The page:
TravelBlog isn't a collection of servers and code (that's the bit that takes most of my time) - it's about the people and the stories and the photos. It's all about the blogs.
None of that would have been possible without the amazing people who have joined up and contributed.
I'll always be grateful to all the people that have helped make travelblog what it is today - something that I'm fantastically proud of.
Thanks to everyone who has helped!
Specifically my brother Matt
& sister Ele, who worked answering emails and doing administration in the early days. My parents who've supported my travels and unconventional lifestyle. Savage
and my Dad who back in 2005 kept an eye on things when I was in Burma. Jo Trouble
who for several years have made things look as though they were running like clock work, Affandy and Mark who worked at Laulima with
me, The Travel Camel
, D MJ Binkley
, Stephanie and Andras
, Rat on the Road
and all the moderators
past and present! All the people that have contributed
to the country descriptions and worked on the location database.
Thanks to Affandy, he still works on TravelBlog in his spare time, he's still proud of his involvement. He now has a new day job where his experience on TravelBlog and working for such a huge site is coming in very useful.
I also wish to thank all the regular bloggers
- many are now friends of mine, and have shown me great kindness and support throughout the years.
I apologise to those I haven't mentioned by name - so many people have done so much. I know many people have had life changing things happen to them by blogging on travelblog - hearing those stories keeps me going in the middle of the night.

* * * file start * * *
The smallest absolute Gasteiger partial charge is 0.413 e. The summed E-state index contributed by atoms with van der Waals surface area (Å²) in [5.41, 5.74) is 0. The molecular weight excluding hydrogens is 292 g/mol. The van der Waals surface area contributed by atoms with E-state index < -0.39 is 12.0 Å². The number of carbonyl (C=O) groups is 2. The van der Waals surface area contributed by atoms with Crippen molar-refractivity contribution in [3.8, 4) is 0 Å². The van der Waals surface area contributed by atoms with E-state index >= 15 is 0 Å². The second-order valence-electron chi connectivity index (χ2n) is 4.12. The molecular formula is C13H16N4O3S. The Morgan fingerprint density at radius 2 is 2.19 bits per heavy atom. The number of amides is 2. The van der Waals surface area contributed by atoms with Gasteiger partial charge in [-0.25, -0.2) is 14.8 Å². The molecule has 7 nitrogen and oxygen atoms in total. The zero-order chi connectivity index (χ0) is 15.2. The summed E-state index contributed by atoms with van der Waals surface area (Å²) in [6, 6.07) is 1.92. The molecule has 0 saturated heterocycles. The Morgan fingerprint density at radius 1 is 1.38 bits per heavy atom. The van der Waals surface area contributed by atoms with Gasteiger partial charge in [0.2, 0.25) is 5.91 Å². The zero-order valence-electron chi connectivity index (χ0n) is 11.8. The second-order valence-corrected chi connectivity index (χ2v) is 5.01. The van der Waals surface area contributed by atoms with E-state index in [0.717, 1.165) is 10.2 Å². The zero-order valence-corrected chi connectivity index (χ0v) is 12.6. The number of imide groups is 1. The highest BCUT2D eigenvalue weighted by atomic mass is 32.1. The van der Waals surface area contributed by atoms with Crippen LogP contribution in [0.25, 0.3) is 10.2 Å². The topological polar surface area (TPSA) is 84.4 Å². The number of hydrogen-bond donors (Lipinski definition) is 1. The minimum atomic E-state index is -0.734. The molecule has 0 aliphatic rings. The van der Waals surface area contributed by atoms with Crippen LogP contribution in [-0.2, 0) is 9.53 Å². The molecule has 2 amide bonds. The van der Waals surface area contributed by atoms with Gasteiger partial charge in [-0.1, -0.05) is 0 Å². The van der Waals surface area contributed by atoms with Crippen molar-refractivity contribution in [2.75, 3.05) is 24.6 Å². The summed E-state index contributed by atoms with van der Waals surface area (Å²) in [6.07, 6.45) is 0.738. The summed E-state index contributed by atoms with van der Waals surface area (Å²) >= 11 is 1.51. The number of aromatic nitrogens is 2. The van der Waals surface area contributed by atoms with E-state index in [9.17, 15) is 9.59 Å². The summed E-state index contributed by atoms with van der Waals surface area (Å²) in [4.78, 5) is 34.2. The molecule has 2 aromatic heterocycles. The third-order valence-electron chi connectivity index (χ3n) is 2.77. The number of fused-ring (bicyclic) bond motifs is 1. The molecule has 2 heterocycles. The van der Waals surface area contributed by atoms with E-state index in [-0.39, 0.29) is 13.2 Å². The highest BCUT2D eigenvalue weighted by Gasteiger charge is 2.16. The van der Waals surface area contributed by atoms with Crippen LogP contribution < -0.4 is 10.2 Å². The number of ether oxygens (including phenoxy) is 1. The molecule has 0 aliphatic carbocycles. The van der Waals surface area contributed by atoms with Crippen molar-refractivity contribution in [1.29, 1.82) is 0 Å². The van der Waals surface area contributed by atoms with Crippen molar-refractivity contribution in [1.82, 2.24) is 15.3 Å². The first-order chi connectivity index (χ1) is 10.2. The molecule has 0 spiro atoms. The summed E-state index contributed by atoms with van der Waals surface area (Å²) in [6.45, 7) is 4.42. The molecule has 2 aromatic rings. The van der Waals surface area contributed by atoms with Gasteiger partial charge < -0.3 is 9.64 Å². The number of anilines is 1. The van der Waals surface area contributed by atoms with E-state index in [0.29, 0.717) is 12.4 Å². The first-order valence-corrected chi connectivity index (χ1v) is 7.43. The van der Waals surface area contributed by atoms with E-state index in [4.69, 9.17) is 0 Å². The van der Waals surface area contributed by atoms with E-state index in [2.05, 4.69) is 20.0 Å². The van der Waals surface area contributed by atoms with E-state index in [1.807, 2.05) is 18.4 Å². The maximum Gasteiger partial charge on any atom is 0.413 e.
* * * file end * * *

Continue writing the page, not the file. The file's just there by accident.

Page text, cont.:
We have a 10th anniversary party here in KL! It's going to be fantastic to meet some of the key people, moderators, and bloggers who make travelblog what it is, "The World's Friendliest Travel Site"
Note: check out the photos in this blog, one from each year! The
last is a teaser. I know last year we took a lot of criticism for the design changes, and bugs we introduced with it. It wasn't just a case of a difference in opinion. We lost something with the design change, and the bugs were terrible.
I'm designing again, I've learned so much from this design, the clarity, the cleanliness, the subtleness. We have a design and a logo that will keep all of that and regain some of the softer things that we lost, friendliness being one word for it. It won't be released soon, it will be bug free and that takes time. So thanks for sticking with me and TravelBlog for the last 10 years - here's to many more